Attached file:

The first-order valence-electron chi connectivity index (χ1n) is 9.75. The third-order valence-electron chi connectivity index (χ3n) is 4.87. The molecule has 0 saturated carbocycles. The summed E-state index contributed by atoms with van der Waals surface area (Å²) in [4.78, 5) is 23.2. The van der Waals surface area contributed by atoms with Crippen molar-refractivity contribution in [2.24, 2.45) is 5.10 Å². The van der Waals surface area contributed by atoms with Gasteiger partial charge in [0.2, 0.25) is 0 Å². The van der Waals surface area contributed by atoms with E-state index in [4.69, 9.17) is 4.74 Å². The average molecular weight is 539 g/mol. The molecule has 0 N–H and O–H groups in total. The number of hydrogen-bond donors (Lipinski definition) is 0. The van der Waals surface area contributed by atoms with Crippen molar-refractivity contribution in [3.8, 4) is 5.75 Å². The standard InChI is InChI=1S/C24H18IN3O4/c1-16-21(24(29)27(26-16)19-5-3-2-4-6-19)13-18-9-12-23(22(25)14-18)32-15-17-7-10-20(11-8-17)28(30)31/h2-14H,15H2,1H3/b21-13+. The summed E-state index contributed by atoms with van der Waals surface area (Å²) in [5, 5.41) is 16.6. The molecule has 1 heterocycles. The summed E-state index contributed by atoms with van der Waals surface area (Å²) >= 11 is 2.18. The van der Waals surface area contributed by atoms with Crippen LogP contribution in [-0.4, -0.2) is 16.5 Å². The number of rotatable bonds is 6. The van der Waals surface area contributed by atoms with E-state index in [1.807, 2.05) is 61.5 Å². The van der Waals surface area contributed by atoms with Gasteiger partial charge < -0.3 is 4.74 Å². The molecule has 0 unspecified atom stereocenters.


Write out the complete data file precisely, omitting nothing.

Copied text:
The first-order valence-electron chi connectivity index (χ1n) is 9.75. The third-order valence-electron chi connectivity index (χ3n) is 4.87. The molecule has 0 saturated carbocycles. The summed E-state index contributed by atoms with van der Waals surface area (Å²) in [4.78, 5) is 23.2. The van der Waals surface area contributed by atoms with Crippen molar-refractivity contribution in [2.24, 2.45) is 5.10 Å². The van der Waals surface area contributed by atoms with Gasteiger partial charge in [0.2, 0.25) is 0 Å². The van der Waals surface area contributed by atoms with E-state index in [4.69, 9.17) is 4.74 Å². The average molecular weight is 539 g/mol. The molecule has 0 N–H and O–H groups in total. The number of hydrogen-bond donors (Lipinski definition) is 0. The van der Waals surface area contributed by atoms with Crippen molar-refractivity contribution in [3.8, 4) is 5.75 Å². The standard InChI is InChI=1S/C24H18IN3O4/c1-16-21(24(29)27(26-16)19-5-3-2-4-6-19)13-18-9-12-23(22(25)14-18)32-15-17-7-10-20(11-8-17)28(30)31/h2-14H,15H2,1H3/b21-13+. The summed E-state index contributed by atoms with van der Waals surface area (Å²) in [5, 5.41) is 16.6. The molecule has 1 heterocycles. The summed E-state index contributed by atoms with van der Waals surface area (Å²) >= 11 is 2.18. The van der Waals surface area contributed by atoms with Crippen LogP contribution in [-0.4, -0.2) is 16.5 Å². The number of rotatable bonds is 6. The van der Waals surface area contributed by atoms with E-state index in [1.807, 2.05) is 61.5 Å². The van der Waals surface area contributed by atoms with Gasteiger partial charge < -0.3 is 4.74 Å². The molecule has 0 unspecified atom stereocenters.